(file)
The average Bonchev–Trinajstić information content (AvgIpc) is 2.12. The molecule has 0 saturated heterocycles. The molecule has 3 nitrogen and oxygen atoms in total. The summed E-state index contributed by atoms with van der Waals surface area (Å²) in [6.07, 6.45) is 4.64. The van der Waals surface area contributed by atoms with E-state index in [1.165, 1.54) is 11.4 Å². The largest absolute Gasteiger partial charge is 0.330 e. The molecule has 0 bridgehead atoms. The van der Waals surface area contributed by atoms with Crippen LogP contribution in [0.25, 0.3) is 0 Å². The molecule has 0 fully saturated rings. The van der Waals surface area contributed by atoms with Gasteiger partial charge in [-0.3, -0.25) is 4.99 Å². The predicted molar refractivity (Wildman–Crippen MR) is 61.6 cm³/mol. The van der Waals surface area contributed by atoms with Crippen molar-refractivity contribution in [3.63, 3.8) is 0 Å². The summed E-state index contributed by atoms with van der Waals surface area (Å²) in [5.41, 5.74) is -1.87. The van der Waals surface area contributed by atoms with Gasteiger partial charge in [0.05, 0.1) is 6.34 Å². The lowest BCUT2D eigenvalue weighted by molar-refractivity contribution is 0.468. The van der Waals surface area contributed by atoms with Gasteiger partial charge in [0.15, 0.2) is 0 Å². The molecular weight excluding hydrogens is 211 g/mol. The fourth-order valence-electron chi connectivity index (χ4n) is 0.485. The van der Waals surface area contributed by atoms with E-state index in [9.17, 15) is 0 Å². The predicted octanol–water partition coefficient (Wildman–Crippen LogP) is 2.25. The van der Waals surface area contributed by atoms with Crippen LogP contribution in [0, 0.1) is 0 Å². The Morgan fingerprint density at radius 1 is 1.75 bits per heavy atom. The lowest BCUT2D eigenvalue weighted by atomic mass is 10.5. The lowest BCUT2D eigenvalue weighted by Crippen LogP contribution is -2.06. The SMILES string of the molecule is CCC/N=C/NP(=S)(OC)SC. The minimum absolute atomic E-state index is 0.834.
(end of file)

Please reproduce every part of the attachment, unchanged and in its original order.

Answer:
The average Bonchev–Trinajstić information content (AvgIpc) is 2.12. The molecule has 0 saturated heterocycles. The molecule has 3 nitrogen and oxygen atoms in total. The summed E-state index contributed by atoms with van der Waals surface area (Å²) in [6.07, 6.45) is 4.64. The van der Waals surface area contributed by atoms with E-state index in [1.165, 1.54) is 11.4 Å². The largest absolute Gasteiger partial charge is 0.330 e. The molecule has 0 bridgehead atoms. The van der Waals surface area contributed by atoms with Crippen LogP contribution in [0.25, 0.3) is 0 Å². The molecule has 0 fully saturated rings. The van der Waals surface area contributed by atoms with Gasteiger partial charge in [-0.3, -0.25) is 4.99 Å². The predicted molar refractivity (Wildman–Crippen MR) is 61.6 cm³/mol. The van der Waals surface area contributed by atoms with Crippen molar-refractivity contribution in [3.63, 3.8) is 0 Å². The summed E-state index contributed by atoms with van der Waals surface area (Å²) in [5.41, 5.74) is -1.87. The van der Waals surface area contributed by atoms with Gasteiger partial charge in [0.05, 0.1) is 6.34 Å². The lowest BCUT2D eigenvalue weighted by molar-refractivity contribution is 0.468. The van der Waals surface area contributed by atoms with Gasteiger partial charge in [0.15, 0.2) is 0 Å². The molecular weight excluding hydrogens is 211 g/mol. The fourth-order valence-electron chi connectivity index (χ4n) is 0.485. The van der Waals surface area contributed by atoms with E-state index in [9.17, 15) is 0 Å². The predicted octanol–water partition coefficient (Wildman–Crippen LogP) is 2.25. The van der Waals surface area contributed by atoms with Crippen LogP contribution in [0, 0.1) is 0 Å². The Morgan fingerprint density at radius 1 is 1.75 bits per heavy atom. The lowest BCUT2D eigenvalue weighted by atomic mass is 10.5. The lowest BCUT2D eigenvalue weighted by Crippen LogP contribution is -2.06. The SMILES string of the molecule is CCC/N=C/NP(=S)(OC)SC. The minimum absolute atomic E-state index is 0.834.